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Brahms

Piano Concerto No 2; Haydn Variations

Hans Richter-Haaser (piano)

Berlin Philharmonic Orchestra / Herbert von Karajan

Recorded: 1958-1976

EMI CDM5 66093

Two very different aspects of , and two revealing perspectives on Herbert von Karajan. The Variations - which were recorded in 1976 - are judiciously balanced, well paced and beautifully played. Variation Four has an inspired solemnity, the finale is appropriately majestic, and the recorded sound consistently revealing. But the Piano Concerto is another matter. Here the main problem - or point of stimulation (depending on which way you listen) - is in an orchestral profile that trades any trace of incisiveness for a treacly, yawning legato.

It's the sort of sound that for years put me off listening to Karajan's records; a heavy, listless backdrop and totally at odds with the rippling biceps of Hans Richter-Haaser's solo playing. Home in 14'35" into the first movement and there's grandeur to spare - real strength, too, especially in the mighty trilling that follows soon after. The slow movement has pianist and conductor in truer accord (there's some rapt soft playing from the Berlin Philharmonic), but the second-movement Allegro is a far cry from appassionata and the delightful finale, oddly sedate. The Concerto is the older recording of the two and sounds it, but it's worth hearing just for the sake of Hans Richter-Haaser. Robert Cowan

Monteverdi Vespro della beate Vergine Netherlands Chamber Choir Concerto Vocale / Rene Jacobs Harmonia mundi 901566.67; As Dennis Morber says in his notes, Monteverdi's Vespers is "a sumptuous tree", an "extraordinary and luxuriant collection". It's hard to think of a musical work which throws its embrace wider. It looks backward to the renaissance and forward to the baroque: sacred and profane elements co-exist in apparently perfect harmony.

When a work is so rich, so wide-ranging, dare one hope for a performance that does justice to everything? Probably not. Rene Jacobs's new recording isn't convincing in every respect. The astonishing opening fanfare was a lot less thrilling, more laid back, than I'd come to expect. In the "Sonata sopra Sancta Maria" the playing of Concerto Vocale is fabulous: bright, crisply articulate, at times really seeming to dance for joy - which only makes the cold, remote, almost disembodied choral sound all the more disappointing. In fact, it's in the choral numbers generally that the energy and concentration of this performance flag. Keep listening for the solo numbers, however, and you are in for some wonderful surprises: sopranos Maria Cristina Kehr and Barbara Borden echoing and intertwining gorgeously in "Pulchra est", or the tenor solo (the booklet doesn't tell us which of the two soloists it is) in "Nigra sum" - Monteverdi's response to the erotic imagery of the biblical Song of Solomon sounds neither prurient nor ashamed, just beautiful.

So, a good-in-parts Vespers? Yes, but in those parts it is very good. If you don't have a Vespers and need an all-round recommendation, Andrew Parrott (EMI) and John Eliot Gardiner (Archiv) are unbeatable. But Jacobs has his particular strengths, and his Vespers should at least be heard.

Stephen Johnson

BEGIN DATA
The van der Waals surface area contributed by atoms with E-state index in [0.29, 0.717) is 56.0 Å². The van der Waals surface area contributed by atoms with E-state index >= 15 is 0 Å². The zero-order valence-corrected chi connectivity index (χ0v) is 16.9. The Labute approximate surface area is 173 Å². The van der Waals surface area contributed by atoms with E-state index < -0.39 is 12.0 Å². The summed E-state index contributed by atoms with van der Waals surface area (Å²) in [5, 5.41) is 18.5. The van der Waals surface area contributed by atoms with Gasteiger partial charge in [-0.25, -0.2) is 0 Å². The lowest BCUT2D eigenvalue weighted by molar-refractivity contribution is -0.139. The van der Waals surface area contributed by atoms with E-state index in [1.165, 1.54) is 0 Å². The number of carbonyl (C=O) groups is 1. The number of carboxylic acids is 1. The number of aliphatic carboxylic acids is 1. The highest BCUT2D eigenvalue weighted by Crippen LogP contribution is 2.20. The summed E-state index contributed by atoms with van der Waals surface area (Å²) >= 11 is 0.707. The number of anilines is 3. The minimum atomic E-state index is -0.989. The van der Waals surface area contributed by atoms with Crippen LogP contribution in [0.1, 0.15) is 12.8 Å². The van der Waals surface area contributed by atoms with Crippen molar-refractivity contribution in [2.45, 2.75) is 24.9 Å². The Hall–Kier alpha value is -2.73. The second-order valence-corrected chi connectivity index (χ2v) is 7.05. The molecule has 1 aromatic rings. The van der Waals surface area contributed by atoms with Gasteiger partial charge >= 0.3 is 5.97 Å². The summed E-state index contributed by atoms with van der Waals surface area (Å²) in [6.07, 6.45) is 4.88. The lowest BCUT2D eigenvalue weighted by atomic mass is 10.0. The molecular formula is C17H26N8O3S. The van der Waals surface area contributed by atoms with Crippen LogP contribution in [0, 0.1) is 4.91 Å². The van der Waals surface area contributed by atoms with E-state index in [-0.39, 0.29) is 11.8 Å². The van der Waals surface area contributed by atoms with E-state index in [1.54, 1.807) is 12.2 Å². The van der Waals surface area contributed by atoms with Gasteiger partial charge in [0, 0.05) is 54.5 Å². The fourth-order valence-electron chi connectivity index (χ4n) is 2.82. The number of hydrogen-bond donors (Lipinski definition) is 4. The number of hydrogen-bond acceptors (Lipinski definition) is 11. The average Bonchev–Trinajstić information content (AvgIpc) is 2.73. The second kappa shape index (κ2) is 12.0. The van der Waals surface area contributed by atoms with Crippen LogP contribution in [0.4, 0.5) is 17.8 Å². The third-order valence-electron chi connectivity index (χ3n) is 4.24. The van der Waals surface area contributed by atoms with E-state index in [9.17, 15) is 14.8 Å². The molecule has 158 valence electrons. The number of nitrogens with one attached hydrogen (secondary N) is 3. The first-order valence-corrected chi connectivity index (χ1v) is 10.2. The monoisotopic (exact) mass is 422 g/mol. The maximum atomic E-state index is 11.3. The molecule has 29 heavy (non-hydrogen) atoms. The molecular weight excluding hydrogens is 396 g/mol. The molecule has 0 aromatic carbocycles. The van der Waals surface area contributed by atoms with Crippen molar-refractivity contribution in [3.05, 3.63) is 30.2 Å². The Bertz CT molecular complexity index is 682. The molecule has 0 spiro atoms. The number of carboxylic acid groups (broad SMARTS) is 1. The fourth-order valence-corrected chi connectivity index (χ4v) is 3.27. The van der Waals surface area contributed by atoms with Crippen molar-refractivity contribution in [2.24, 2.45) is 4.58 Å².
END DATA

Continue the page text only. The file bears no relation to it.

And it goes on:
Poulenc Concert champetre; Sinfonietta; Suite francaise Pascal Roge (piano) Orchestre National de France / Charles Dutoit Decca 452 665-2

Francis Poulenc was something of a Pierrot. Gay countenance, sad heart. It's the bitter-sweetness, the underlying melancholy of the music that elevates it. Drop in on the andante cantabile from his Sinfonietta (now there's a modest title for so fleshy a work): the heart grows heavier but the melody takes wing. He's so clearly led by his heart, is Poulenc. Or rather his heart's desire.

The smart, snappy con fuoco opening of the first movement is purposeful, committed, full of Poulencian joie de vivre. It portends a tightly-knit sonata form movement. But in comes the second subject (with the beginnings of a winning smile) to open up entirely new prospects far, far removed from our point of departure. We know we'll return at some point, but don't actually care when. That's Poulenc, the liberated classicist.

As for the master of allusion and pastiche (it's easy to spot the gods in his pantheon - listen to his deadpan impersonation of Stravinsky in the Suite francaise), one is tempted to ask if the real Francis Poulenc will stand up, please. Except that he rarely sits down. This is restless, inquisitive music, and it's his even when it's someone else's. That extraordinary gift for catching the mood of a fleeting moment makes for a capriciousness that is impossible to second-guess.

Concert champetre (a kind of antiquarian musical mystery tour) drags the harpsichord into the wrong century, where its courtly elegance is deliciously at odds with the times. Tartly alluding to Couperin et al, much of the intrigue (and humour) derives from the soloist's waspish determination to be himself (Pascal Roge catches it beautifully). But still he's a stranger in another time, another place, reflecting on music that is as dark and mysterious to him as it is to us. What do you make of those unanswered questions at the close?

Charles Dutoit, on a busman's holiday here from his Montreal Symphony, keeps the Orchestre National de France on its toes throughout an exhilarating disc. Decca ensure lots of light and air in the texture. And it's light and air that keeps Poulenc, the sentimentalist, the self-confessed lover of "adorable bad music" (he and me both), from cloying.

I've already returned several times to a two-minute sketch entitled Piece breve sur le nom d'Albert Roussel. If Roussel had heard that, he'd have been jealous of the compliment.

Edward Seckerson

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